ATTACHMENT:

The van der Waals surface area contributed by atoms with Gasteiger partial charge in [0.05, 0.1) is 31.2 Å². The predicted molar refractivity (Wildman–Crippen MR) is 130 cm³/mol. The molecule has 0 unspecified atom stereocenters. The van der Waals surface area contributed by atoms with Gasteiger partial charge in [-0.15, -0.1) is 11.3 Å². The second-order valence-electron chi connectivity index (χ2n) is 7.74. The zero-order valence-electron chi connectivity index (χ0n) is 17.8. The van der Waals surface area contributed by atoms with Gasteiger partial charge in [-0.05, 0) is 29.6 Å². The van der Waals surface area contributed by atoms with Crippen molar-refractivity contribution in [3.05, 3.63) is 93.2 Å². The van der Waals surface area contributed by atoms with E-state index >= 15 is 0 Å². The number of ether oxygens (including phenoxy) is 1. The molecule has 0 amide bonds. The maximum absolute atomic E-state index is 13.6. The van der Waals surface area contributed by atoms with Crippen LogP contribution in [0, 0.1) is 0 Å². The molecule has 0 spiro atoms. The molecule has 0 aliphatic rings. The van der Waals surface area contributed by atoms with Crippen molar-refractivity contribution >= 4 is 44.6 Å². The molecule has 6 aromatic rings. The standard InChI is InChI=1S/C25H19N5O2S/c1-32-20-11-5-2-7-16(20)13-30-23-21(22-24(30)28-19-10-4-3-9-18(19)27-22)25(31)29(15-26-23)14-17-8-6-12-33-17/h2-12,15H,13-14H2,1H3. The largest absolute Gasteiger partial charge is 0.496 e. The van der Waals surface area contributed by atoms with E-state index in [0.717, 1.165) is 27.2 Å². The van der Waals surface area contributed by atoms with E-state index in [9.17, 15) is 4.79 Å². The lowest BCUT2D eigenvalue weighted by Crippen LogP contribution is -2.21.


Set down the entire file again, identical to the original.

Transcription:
The van der Waals surface area contributed by atoms with Gasteiger partial charge in [0.05, 0.1) is 31.2 Å². The predicted molar refractivity (Wildman–Crippen MR) is 130 cm³/mol. The molecule has 0 unspecified atom stereocenters. The van der Waals surface area contributed by atoms with Gasteiger partial charge in [-0.15, -0.1) is 11.3 Å². The second-order valence-electron chi connectivity index (χ2n) is 7.74. The zero-order valence-electron chi connectivity index (χ0n) is 17.8. The van der Waals surface area contributed by atoms with Gasteiger partial charge in [-0.05, 0) is 29.6 Å². The van der Waals surface area contributed by atoms with Crippen molar-refractivity contribution in [3.05, 3.63) is 93.2 Å². The van der Waals surface area contributed by atoms with E-state index >= 15 is 0 Å². The number of ether oxygens (including phenoxy) is 1. The molecule has 0 amide bonds. The maximum absolute atomic E-state index is 13.6. The van der Waals surface area contributed by atoms with Crippen LogP contribution in [0, 0.1) is 0 Å². The molecule has 0 spiro atoms. The molecule has 0 aliphatic rings. The van der Waals surface area contributed by atoms with Crippen molar-refractivity contribution >= 4 is 44.6 Å². The molecule has 6 aromatic rings. The standard InChI is InChI=1S/C25H19N5O2S/c1-32-20-11-5-2-7-16(20)13-30-23-21(22-24(30)28-19-10-4-3-9-18(19)27-22)25(31)29(15-26-23)14-17-8-6-12-33-17/h2-12,15H,13-14H2,1H3. The largest absolute Gasteiger partial charge is 0.496 e. The van der Waals surface area contributed by atoms with E-state index in [0.717, 1.165) is 27.2 Å². The van der Waals surface area contributed by atoms with E-state index in [9.17, 15) is 4.79 Å². The lowest BCUT2D eigenvalue weighted by Crippen LogP contribution is -2.21.